I asked him: “What is the banner of the Prophet (s.a.w.s.)?” He said: “Its pole is from the pole of the Throne of Allah and from His mercy. The rest of it is from the assistance of Allah. Everything that he swoops on with this banner Allah will make it perish.” I asked: “Is it kept with you until the Qaim (a.s.) appears or it is brought then?” He said: “No. It is brought then.” I asked: “Who will bring it?” He replied: “Jibraeel (a.s.).” [ … ]

    Here the banner is clearly transcendent, cosmic in scope.

    134- Ghaibat Nomani: It is narrated from Ali bin Ahmad from Ubaidullah bin Musa Alawi from Muhammad bin Husain from Muhammad bin Sinan from Qutaibah Aashi from Aban bin Taghlib that he heard Imam Ja’far Sadiq (a.s.) say:

    “Abu Abdullah Imam Sadiq (a.s.) said: “When the banner of the truth (the Mahdi) appears, the people of the east and the west will curse it. Do you know why?” I said: “No, I do not.” He said: “That is because of what harms the people receive from his (the Mahdi’s) family before his appearance.”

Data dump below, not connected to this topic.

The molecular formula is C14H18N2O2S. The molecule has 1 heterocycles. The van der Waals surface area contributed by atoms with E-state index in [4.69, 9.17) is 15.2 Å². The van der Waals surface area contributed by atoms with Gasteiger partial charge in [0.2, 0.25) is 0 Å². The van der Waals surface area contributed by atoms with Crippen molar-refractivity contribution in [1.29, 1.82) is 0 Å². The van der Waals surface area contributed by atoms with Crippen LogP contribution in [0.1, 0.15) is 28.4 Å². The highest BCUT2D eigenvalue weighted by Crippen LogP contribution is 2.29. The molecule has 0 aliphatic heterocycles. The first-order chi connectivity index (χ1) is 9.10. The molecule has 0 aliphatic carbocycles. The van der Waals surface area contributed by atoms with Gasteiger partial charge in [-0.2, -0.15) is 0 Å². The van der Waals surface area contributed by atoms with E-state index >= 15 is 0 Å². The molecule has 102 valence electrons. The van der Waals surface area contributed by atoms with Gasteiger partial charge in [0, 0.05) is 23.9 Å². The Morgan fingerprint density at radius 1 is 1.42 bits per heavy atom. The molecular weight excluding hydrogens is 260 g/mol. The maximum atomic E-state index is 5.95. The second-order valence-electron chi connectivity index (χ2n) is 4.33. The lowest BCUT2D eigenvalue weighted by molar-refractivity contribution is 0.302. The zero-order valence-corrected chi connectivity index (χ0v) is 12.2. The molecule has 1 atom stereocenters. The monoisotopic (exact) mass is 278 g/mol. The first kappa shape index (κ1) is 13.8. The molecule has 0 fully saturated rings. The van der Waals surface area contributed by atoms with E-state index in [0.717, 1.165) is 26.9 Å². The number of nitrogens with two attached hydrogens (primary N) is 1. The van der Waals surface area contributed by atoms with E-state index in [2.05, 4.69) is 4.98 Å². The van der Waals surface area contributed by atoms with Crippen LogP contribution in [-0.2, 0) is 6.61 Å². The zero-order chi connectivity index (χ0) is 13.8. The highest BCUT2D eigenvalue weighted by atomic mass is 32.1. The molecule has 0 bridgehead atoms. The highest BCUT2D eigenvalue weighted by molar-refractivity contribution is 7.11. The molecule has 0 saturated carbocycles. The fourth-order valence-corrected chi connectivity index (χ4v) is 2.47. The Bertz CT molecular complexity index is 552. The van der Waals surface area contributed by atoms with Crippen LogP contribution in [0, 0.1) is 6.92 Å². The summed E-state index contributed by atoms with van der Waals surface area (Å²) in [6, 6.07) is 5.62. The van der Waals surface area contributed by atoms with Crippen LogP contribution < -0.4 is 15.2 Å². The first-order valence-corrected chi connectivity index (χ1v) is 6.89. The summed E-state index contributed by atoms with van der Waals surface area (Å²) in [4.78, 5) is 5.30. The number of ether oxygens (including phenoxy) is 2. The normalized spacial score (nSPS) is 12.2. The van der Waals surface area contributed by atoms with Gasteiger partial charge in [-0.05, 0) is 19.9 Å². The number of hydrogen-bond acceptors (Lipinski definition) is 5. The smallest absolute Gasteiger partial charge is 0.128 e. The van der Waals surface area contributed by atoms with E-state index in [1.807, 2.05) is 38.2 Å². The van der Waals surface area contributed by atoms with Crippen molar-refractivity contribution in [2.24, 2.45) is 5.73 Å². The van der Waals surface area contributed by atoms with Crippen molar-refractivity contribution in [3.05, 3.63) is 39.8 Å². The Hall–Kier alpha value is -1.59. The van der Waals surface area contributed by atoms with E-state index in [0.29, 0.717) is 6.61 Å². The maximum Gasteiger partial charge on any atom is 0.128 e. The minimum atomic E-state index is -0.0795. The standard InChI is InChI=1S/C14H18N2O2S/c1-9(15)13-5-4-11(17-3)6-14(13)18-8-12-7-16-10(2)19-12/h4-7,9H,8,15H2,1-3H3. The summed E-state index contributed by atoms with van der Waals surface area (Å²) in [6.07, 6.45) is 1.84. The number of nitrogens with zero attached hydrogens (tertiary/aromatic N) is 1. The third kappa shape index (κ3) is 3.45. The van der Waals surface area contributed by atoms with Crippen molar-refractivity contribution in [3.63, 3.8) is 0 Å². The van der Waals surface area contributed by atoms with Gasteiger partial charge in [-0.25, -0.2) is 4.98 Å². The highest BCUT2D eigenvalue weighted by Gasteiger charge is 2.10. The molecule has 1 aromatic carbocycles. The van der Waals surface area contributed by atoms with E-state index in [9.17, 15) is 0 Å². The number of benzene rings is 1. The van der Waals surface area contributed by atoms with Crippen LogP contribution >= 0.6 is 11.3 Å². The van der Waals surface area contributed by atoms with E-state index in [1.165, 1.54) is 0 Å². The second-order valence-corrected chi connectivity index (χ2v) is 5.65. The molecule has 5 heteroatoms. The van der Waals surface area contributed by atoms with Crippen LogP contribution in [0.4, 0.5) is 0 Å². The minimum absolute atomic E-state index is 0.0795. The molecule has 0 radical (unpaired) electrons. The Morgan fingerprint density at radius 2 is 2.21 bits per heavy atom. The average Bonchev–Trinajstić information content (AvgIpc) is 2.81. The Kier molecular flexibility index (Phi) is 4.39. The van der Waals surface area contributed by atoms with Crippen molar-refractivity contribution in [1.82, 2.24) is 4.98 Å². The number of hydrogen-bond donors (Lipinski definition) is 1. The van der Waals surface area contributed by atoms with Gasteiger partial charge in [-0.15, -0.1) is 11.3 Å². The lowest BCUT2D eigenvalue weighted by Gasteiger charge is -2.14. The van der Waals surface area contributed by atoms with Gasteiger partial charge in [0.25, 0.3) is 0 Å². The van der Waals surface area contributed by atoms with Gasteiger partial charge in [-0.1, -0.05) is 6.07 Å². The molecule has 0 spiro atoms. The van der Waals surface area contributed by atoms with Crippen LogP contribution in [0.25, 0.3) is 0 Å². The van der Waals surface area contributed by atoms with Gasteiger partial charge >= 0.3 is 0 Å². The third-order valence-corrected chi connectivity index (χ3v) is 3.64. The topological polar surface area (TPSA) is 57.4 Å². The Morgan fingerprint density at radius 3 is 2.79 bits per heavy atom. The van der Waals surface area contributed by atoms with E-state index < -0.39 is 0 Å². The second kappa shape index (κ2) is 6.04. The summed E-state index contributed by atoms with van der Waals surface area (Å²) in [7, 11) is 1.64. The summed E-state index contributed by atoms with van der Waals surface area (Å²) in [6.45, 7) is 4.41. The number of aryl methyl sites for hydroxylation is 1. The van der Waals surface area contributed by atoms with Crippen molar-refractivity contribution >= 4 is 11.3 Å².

And here, one reading of the English translation would suggest that “the banner of the truth” is the Mahdi himself, though I’d need the help of a linguist to know if that’s a plausible reading in the original..

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    In any case, the first two, at any rate, are clearly referring to spiritual realities rather than exclusively to a flag of cloth, and can thus serve as correctives to a more literal understanding.

    Paris, the Prophet and his veiled face

    Sunday, January 11th, 2015

    [ by Charles Cameron — the role of iconography vs idolatry within Islam and Christianity ]